It’s certainly a novel concept, but not without precedent. We all remember the “GU” patch worn by NFL players in 2008 following the passing of then NFLPA President Gene Upshaw. It similarly couldn’t hurt the league to recognize another former union chief in such a way.
But I’m not particularly concerned with what they do elsewhere in the NFL. “Mobtown Sports Beat” host Thryl Nelson and I discussed the idea of the Indianapolis Colts honoring Mackey in a public way Tuesday. I recommended Colts owner Jim Irsay do so, despite the fact that Mackey had no connection to Indy whatsoever.
If he’s going to keep the records and history, he should certainly be willing to honor that history in a significant way.
But I’m not concerned about Indianapolis, as I don’t host a talk show in “The Friendly Heart of the Midwest.” (Thank God for that by the way.)
I’m only concerned about what is done in the city of Baltimore to honor one of the great athletes the city has ever known.
I received my answer this week, and it will be a public tribute all can see Friday night at M&T Bank Stadium.
In my opinion, the Ravens did INDEED “owe it” to the community to honor Mackey in a public way.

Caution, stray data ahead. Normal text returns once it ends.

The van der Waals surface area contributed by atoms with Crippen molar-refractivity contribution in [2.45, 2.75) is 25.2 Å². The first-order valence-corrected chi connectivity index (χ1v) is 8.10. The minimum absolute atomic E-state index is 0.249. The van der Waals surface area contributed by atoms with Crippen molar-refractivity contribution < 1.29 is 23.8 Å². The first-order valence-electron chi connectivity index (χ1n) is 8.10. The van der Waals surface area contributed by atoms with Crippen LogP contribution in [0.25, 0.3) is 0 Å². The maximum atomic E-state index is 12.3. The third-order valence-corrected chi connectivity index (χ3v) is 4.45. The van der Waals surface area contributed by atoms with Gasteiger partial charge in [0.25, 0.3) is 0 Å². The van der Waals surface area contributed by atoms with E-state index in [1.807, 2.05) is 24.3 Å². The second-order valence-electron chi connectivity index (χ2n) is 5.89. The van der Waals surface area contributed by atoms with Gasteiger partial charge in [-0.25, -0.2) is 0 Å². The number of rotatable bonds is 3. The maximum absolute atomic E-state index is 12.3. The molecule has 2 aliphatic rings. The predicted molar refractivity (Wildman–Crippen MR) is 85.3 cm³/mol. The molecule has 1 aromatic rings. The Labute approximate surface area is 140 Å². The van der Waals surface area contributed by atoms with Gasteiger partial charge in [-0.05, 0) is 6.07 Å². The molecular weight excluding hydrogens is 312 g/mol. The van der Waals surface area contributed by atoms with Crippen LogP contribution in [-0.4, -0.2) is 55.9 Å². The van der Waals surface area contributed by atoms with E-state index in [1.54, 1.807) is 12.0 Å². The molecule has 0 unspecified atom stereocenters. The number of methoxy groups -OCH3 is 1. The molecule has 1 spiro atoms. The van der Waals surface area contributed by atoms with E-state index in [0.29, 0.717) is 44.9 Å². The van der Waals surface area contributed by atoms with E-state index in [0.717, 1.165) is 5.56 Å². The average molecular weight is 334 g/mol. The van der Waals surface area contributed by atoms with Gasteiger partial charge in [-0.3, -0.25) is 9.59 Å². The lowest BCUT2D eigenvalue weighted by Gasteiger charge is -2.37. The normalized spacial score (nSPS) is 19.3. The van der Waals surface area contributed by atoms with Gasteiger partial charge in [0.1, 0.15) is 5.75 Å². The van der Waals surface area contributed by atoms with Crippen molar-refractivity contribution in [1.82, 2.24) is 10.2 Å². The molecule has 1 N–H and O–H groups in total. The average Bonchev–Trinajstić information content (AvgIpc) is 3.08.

It’s probably not quite as black and white as some fans will want to make it. Mackey never wore a purple uniform and never really made a significant contribution to the organization that calls the “1 Winning Drive” address in Owings Mills home.
The obligation comes simply because the Ravens have a civic responsibility to recognize the legacy of Baltimore pro football that started when the Colts first called Charm City home. The Ravens have taken that obligation very seriously over the years, involving Colts alumni at practice, in games and in the community. Both versions of their “broadcast team” have included a former Colt (Tom Matte before Stan White), and they’ve inducted the Hall of Fame Colts into their Ring of Honor and erected a statue of the greatest Colt (Johnny Unitas) outside M&T Bank Stadium.